As I read this, it occurs to me that what Kabat-Zinn saying is something we already implicitly know but rarely acknowledge, and this is the root of what draws us to arts with compassion at their core. That "...we know on some fundamental level, not merely intellectually, that 'them' is always 'us.' This interconnectedness is primary."
"...perhaps you have noticed that the sense of self is telling us all the time that we are not complete. It tells us that we have to get someplace else, attain what needs to be achieved, become whole, become happy, make a difference, get on with it, all of which may indeed be partially true and relatively true, and to that degree, we need to honor those intuitions. But it forgets to remind us that, on a deeper level, beyond appearances and time, whatever needs to be attained is already here, now -- that there is no improving the self -- only knowing its true nature as both empty and full, and therefore profoundly useful.Knowing that in the deepest of ways, knowing it with the entirety of our being, we can then rest in the knowing itself and act much less self-centeredly in the world, potentially in amazingly creative ways for the benefit of other beings and with an attitude of non-harming and non-forcing. We can do this because we know on some fundamental level, not merely intellectually, that 'them' is always 'us.' This interconnectedness is primary. It is the birthplace of empathy and compassion, of our feeling for the other, our impulse and tendency to put ourself in the place of the other, to feel with the other. This is the foundation for ethics and morality, for becoming fully human -- beyond the potential nihilism and groundless relativism stemming from a merely mechanistic and reductionist view of the mind and of life.
From this perspective, in a very real sense you are not who or what you think you are. And neither is anybody else. We are all much larger, and more mysterious. Once we know this, our possibilities for creativity expand enormously, because we understand something about how we get in our own way and are diminished through our obsessive self-involvement and self-centeredness, our preoccupation with what we think is important but really isn't fundamental."
The fact that interconnectedness is primary, and that we all implicitly understand that, means that when we see it acknowledged in the arts in different ways, it automatically rings as true to us. It's common sense. How often do we see a character going through something we personally relate to, and find that it moves us.
I watched part of a movie with my wife this weekend. The woman in the film was going through an enormous emotional upheaval, adjusting to her new life as a mother and the shift that caused in her life and in her marriage. And my wife turned to me and said, "here's how I know X is not doing a good job. This is a woman going through something I've gone through myself, almost identically, and I don't feel one bit for her. She's going through the motions."
When I pressed her further about it, later on, Amy said, "It didn't seem real to me and maybe that's because she's not a terribly good actress and she doesn't have anything to draw from. Maybe if you were a good actress you could draw on something else that made you feel powerless in that way and conjure up those feelings in a different situation. But she's never been through that and she's not adept enough at channeling her existing emotions to make it feel real. I don't think you have to be somebody who's done that specific thing in order to portray it but this actress just didn't have the ability to pull it off."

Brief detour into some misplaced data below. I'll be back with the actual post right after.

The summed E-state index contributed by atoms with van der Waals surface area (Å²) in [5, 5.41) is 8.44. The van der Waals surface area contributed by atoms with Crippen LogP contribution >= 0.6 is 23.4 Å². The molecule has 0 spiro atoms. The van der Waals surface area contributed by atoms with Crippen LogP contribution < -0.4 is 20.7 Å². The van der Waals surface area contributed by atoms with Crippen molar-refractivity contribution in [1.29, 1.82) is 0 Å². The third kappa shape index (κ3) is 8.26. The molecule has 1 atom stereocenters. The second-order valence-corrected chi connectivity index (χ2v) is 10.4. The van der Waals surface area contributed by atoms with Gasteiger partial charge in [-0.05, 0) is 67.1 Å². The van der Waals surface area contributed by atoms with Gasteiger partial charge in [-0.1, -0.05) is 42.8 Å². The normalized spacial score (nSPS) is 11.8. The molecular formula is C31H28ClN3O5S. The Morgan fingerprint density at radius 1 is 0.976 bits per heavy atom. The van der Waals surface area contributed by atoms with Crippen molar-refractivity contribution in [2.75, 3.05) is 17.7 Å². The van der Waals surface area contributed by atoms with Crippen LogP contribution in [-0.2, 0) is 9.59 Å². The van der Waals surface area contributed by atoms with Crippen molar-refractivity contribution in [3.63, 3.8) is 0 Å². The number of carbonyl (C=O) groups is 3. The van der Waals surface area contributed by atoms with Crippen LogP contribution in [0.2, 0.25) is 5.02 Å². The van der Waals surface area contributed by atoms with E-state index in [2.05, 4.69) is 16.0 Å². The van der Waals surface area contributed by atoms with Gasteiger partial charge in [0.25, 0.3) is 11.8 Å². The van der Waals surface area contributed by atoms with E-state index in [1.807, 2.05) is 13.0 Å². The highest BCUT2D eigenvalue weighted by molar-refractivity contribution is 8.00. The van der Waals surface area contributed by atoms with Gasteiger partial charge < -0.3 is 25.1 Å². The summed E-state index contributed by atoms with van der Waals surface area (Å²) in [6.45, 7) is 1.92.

Obviously Amy doesn't speak for the whole world as an audience, but I was surprised to see such a specific example in a major film and to see how this lack of connection was directly by felt by Amy as an audience member. She had a direct relationship to the subject matter but felt nary a whiff of empathy, based on a performance that she perceived as lacking depth.
This is the impact I talked about earlier:
"There's a deep cost to the world that comes from this kind of behavior. We're suffering, and we're being deprived of the things that bind us, that show us what we have in common, that give us hope."Imagine someone somewhere watching this film. Possibly a woman in a similar situation, facing a new stage in her life, a shift in her relationship to her husband, maybe coming to grips with what it feels like to be a mother and what that means to her. Or maybe it's something else entirely––maybe it's a man watching the film, who might be affected by a theme of feeling powerless in a family situation, or a teenager watching the performance, who might see his or her own mother or father in this performance, might understand them just a little bit.
Except it doesn't happen. The woman, the man, the teenager, they're all being robbed of the opportunity for connection. Not seeing, or even more importantly, feeling, any real connection to the person on screen, the moment passes, and an opportunity is wasted. The person goes on with their life, not knowing they might've been affected––however slightly or profoundly––and their life continues, untouched.
As I said earlier, when talking about my trip with Save the Children to the Navajo Nation, there is a cost to inaction. When you have an opportunity to make a difference in another's life, and you don't, there is an impact.
"There have been plenty of times when I've thought, I don't have the time, I'm tired, I'm busy, someone else will do it. And on this trip I saw the direct impact of the work Save the Children was doing, on real kids. Just like my own kids. And this relates to the arts in the same way. We can choose to remain in a fog, and rob the world of the real impact we have to offer. Or we can take on compassion in our lives and careers and make a difference."*